In the last post I mentioned how a motorcycle breakdown gained us a recommendation to visit a place called Meat Cove up north on the Cabot Trail and this was our next destination.  Yet another tale of misfortune on the road leading to treasured recommendation and insight into one of the most beautiful places in all of Canada.  A short slalom of a gravel road led us along cliff tops offering dramatic panoramas out over the sea, before dropping us into the cove and out again climbing to the campsite where we pitched our tent right on the cliff edge to look back on that most beautiful scenery.  Meat Cove was named by early European settlers who found a plentiful abundance of moose, bear and deer in the area, yet they came primarily for the animal hides and antlers rather than the meat, which was discarded to give the cove its name.  Our neighbours were a friendly entourage of Quebecois 4WD owners who, after we had a curious mooch around their rigs, were soon sharing wine and campfires for a cosy evening in this wild and rugged place.  Thanks to Frank, Max, Pierre and their friends and families for a memorable evening.

We rode the Cabot Trail south now, down to Cheticamp, the local Acadian pronunciation ‘shittycamp’ raising a schoolboy snigger or two.  It was a glorious diddly-dee dragon’s tail of a road that zigzagged left and right, up and down, roller-coastering alongside a jeweled sea that stretched off to someplace over the horizon.  One of those roads to slap a grin on your chops especially as this beautiful weather continued. These Cape Breton Islands are deeply infused with Celtic tradition be it Breton or Scots-Irish and we continued on down the St Lawrence coast following the Ceilidh Trail.  Back over that Canso Causeway and then chasing Nova Scotia’s wild Atlantic coast all the way to Halifax and one of the worlds great ports.

Halifax was famous during the two world wars as the North American point of departure for the many convoys that kept Britain alive during dark times and a walk along the waterfront allowed us to visit memorials to the fallen in both the Canadian Navy and Merchant Navy from those times. It was also the scene of two famous maritime disasters, happening within a few years of each other in the early twentieth century.  First was the loss of the Titanic, built in our hometown of Belfast.  The ship sank a few hundred miles off the Newfoundland coast and once the magnitude of the disaster became known a small fleet of vessels set sail from Halifax to help recover any possible survivors.  From the two and a half thousand souls who set sail, over 1500 would perish and when the ships from arrived the survivors had already been picked up by the Carpathia who was in the vicinity when Titanic sank.  All that was left was to collect the bodies floating in their life jackets in that cold, cold sea.  The ships knew this and carried a consignment of coffins and pig iron to weigh down some who would be buried at sea in a canvas shroud.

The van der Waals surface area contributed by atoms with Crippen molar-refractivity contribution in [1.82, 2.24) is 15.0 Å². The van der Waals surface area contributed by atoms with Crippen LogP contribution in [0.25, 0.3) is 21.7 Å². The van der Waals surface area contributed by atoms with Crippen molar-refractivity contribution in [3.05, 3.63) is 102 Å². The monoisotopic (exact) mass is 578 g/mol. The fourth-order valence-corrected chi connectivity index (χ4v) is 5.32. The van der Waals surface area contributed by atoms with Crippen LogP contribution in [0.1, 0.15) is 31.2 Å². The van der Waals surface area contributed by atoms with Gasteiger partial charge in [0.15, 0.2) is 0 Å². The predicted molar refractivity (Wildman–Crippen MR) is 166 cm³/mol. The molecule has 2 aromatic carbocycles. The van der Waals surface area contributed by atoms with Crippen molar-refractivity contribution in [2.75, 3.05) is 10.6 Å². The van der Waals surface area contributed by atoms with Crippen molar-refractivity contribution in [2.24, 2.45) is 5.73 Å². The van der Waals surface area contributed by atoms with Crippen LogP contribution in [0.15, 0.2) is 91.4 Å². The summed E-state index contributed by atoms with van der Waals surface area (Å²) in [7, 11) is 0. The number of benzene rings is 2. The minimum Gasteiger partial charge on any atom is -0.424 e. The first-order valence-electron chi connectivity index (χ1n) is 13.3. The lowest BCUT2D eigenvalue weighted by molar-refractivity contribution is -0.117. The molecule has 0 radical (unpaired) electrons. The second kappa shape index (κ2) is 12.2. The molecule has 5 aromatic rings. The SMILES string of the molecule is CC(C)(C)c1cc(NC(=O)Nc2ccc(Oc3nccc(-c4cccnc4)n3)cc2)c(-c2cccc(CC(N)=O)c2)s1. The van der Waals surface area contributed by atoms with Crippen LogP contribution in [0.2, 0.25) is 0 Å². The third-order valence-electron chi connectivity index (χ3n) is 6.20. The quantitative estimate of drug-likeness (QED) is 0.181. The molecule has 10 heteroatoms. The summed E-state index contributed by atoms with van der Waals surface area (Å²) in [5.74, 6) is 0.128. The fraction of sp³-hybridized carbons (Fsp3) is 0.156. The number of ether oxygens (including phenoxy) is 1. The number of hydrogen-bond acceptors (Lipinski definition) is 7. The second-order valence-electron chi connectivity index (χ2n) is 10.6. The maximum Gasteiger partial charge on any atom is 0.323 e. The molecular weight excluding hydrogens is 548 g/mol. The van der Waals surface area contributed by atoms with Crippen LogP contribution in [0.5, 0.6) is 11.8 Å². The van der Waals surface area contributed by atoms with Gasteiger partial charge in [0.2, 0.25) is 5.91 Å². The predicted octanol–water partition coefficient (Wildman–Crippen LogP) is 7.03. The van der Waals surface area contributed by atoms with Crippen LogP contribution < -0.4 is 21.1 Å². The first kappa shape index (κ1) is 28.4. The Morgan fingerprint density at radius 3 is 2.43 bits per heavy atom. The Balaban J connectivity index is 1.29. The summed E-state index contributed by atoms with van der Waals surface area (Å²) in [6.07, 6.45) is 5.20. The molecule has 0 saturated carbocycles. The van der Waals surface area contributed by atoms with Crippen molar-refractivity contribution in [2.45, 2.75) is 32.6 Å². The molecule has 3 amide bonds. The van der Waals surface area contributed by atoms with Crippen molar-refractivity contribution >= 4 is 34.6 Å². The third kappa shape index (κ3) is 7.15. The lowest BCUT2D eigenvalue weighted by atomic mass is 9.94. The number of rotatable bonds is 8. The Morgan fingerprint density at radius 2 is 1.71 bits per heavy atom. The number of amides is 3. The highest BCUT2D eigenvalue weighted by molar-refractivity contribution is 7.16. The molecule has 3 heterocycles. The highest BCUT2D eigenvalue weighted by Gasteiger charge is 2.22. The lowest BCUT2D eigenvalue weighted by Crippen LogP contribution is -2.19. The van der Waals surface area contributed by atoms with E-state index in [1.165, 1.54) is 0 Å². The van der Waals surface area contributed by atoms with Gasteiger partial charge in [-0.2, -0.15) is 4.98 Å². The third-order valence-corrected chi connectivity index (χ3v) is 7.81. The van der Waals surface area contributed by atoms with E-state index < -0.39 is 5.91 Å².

Standing on the waterfront one could imagine the awful scene in 1912 as the Halifax ships returned to port to discharged this dreadful cargo of corpses. The bodies were taken to the local ice-rink, which was used as a morgue.  The Coroner John Henry Barnstead, implemented a system for each body allocating a unique number, an ID card that noted any distinguishing marks and finally a little cotton bag to contain any personal effects found on the bodies. Over the years this system has been used to identify victims from these remnants.  The dead are all buried in Halifax and we visited two of the cemeteries Mount Olivet, were Catholics were interred and Fairview Lawn where the Protestants lie.  It was a moving experience and we spent a few hours reading some of the stories of the dead. Like Body number 12 – unknown female. A box of pills were found on her body, traced to a pharmacy in Ireland and so the identity of Margaret Rice was revealed.  She was a widow returning to the US with her 5 sons aged two to ten years old.  All of the children perished.  Most harrowing was the story of a two-year-old boy, who for years was simply unknown.  When no one came forward to claim the little body, the crew of the ship that found him, the Mackay-Bennett, took care of the funeral arrangements and paid for a tombstone.  Initially it was believed that the child was possibly of Swedish descent but in 2010, 95 years after the disaster, DNA testing was able to identify the child as Sidney Goodwin from Wiltshire.

A few years later in 1917, Halifax was scene of another disaster when a seemingly innocuous collision between two merchant ships in the harbour resulted in the largest man-made explosion on the planet up until the dropping of the Atomic bombs in 1945.  Early on the morning of 6thDecember the Norwegian vessel SS Imo, a charity ship carrying relief supplies for Belgian refugees collided a French cargo ship SS Mont-Blanc, an old ship loaded to the gunwales with high explosives, in an area known as ‘the Narrows’, a strait connecting the upper Halifax Harbour to Bedford Basin.  The collision wasn’t that remarkable until a consequent fire on board the French ship ignited her cargo, causing a large explosion that devastated Halifax. Over 1600 buildings were destroyed and approximately 2,000 people were killed with an estimated 9,000 others injured by the blast, which contained the equivalent energy of roughly 2.9 kilotons of TNT.  And so Halifax faced yet another massive morbid clean up operation with the coroner Arthur S. Barnstead employing the same system used by his father to identify the victims on Titanic.  A visit to the Maritime Museum was well worthwhile as it contains the stories of this double disaster and many artifacts from those terrible times including some of the little cotton bags with body ID cards and personal effects from the victims.